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How to Burn Fat and Calories in 4 Minutes Flat

How to Burn Fat and Calories in 4 Minutes Flat
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Perhaps you’ve heard of a Tabata-style workout. It’s a fairly common style of circuit used in the fitness industry. The name comes from the creator, Izumi Tabata, PhD, a Japanese sports scientist. Tabata published a study in 1996 that used short, high-intensity workouts. The format of the workout was 20 seconds of intense cycling followed by 10 seconds of rest. This was repeated eight times, putting the total workout time at 4 minutes.

The researchers showed that this method could improve short-term anaerobic fitness (Think: sprinters) and long-term aerobic fitness (Think: distance runners). Previously, it was thought you needed longer workouts of up to an hour to improve aerobic fitness.

An important thing to think about when you do one of these quick-burst workouts is the work-to-rest ratio. Tabata workouts have a work to rest ratio of 2:1. You work for 20 seconds and rest for 10. The higher your work-to-rest ratio goes, the harder it is to recover.

While you may not be able to match the intensity of the Tabata protocol, which leaves many participants lying in a pool of their own sweat, you can match some of the intensity with your own 5-minute workout.

Not only can you use these 4-minute finishers to tack onto the end of your weight-training workouts to keep your cardiovascular system strong, you can use them on days when you’re pressed for time. All you need is a quick warmup, a little bit of space and a towel for when you get sweaty.


Hannah Daugherty, a NASM-certified personal trainer and fitness expert, who serves on the advisory board for Fitter Living, offers a workout with a work-to-rest ratio of 1-to-1. You’ll work for 15 seconds, getting as many reps as possible (AMRAP), then rest for 15 seconds. Repeat the same exercise again for a total of 1 minute per exercise. All you need is a medicine ball and something taller than you to use as a target. The circuit looks like this:


The move: This is a traditional burpee, but Daugherty makes it more challenging by adding an overhead target. As you jump up at the top of the movement, aim for something overhead like a pullup bar.


The move: Start standing on one leg. Keep your balance and squat down as low as you can on that leg, then stand back up and switch legs. Try not to let the leg in the air touch the ground.


The move: Start standing with your feet together. Hop into a lunge stance with one foot forward and one foot back. Drop your back knee down to the ground. Jump and switch legs in mid-air. Daugherty suggests adding a squat at the end to make the move harder. Repeat the whole sequence until time’s up.


The move: You can either do regular pushups or add a twist to make things interesting. Daugherty likes to use medicine ball pushups. Start with a medicine ball on the ground. Put one hand on the ball and get into the pushup position. Do a pushup, then roll the ball over to the other hand and do another pushup. Continue alternating until time’s up.

Dennis Cervini, founding trainer at The LIV Method in New York City, likes to use EMOMs for his circuits. EMOM stands for every minute, on the minute. That means you’re on the clock, trying to finish the specified exercise before one minute is up. For this circuit, each minute contains an upper-body movement, a lower-body movement and a core stabilization exercise. The order is from most difficult to least. The core exercises are for active recovery to keep you moving throughout the 4 minutes.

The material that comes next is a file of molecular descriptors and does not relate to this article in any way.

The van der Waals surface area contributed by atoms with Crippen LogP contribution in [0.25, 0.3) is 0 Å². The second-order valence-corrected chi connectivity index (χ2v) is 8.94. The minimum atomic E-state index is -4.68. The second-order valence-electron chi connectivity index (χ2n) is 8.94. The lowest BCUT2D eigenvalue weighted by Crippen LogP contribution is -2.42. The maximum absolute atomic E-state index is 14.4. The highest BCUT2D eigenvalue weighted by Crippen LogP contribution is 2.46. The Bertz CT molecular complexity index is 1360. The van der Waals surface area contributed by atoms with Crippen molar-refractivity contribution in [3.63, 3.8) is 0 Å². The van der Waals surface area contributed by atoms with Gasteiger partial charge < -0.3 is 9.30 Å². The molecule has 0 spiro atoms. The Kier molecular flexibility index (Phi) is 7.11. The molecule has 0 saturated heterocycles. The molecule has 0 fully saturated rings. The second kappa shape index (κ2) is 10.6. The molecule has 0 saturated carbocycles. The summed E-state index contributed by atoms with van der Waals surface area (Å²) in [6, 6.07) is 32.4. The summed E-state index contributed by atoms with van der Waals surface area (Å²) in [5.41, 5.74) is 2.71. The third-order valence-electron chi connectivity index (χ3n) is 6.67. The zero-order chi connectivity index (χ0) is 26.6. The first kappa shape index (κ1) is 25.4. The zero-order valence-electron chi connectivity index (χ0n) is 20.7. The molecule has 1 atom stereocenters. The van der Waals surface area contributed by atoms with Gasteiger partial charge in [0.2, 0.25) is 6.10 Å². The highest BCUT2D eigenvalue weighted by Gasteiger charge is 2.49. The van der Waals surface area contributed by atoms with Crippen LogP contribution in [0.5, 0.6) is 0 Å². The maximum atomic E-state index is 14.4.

The move: Start standing on your right leg. Push off that leg, hop to the left, and land on the left leg. Then, hop back over to the right; that’s two reps.


The move: Start in a forearm plank position. Reach your right arm forward, then put it down. That’s one rep. Switch arms each rep.


The move: Lie on your back with your hands next to your butt. With your knees straight, lift your legs off the ground until the bottoms of your feet face the ceiling. Then, lower them as low to the ground as you can without touching. That’s one rep. Then, raise the legs again.



The move: Similar to jogging in place, lift your knees one at a time as fast as you can. Each time a knee comes up, that’s one rep.


The move: These are regular pushups with your knees on the ground.


The move: From a pushup position, lift one knee up underneath your stomach. Then, hop and switch legs in the air. That’s two reps.



The move: Start at the bottom of a lunge position. Jump and switch legs. Land in a lunge on the opposite side. Jump and switch again. That’s two reps.


The move: Start in a pushup position. Take three steps to the left, then perform one pushup. Take three steps back to the right, then do another pushup. That’s two reps.


The move: Start in a forearm plank position. Rotate your hips down to the left and back up, then down to the right. That’s two reps.



The move: Start in a plank position. Lift your left leg with the knee straight into the air. Then, put it down and switch legs. That’s two reps.


The move: Start in a pushup position. Keeping your knees as straight as possible, walk your feet forward as far as you can. Then, walk your hands forward until you’re back in a pushup position. That’s one rep.


The move: Sit on your butt and lean back like you’re in a beach chair. Lift your legs straight in front of you at a 45-degree angle to the ground. Hold this position for 20 seconds.

Check out “Workout Routines” in the MyFitnessPal app to discover and log workouts or build your own with exercises that fit your goals.

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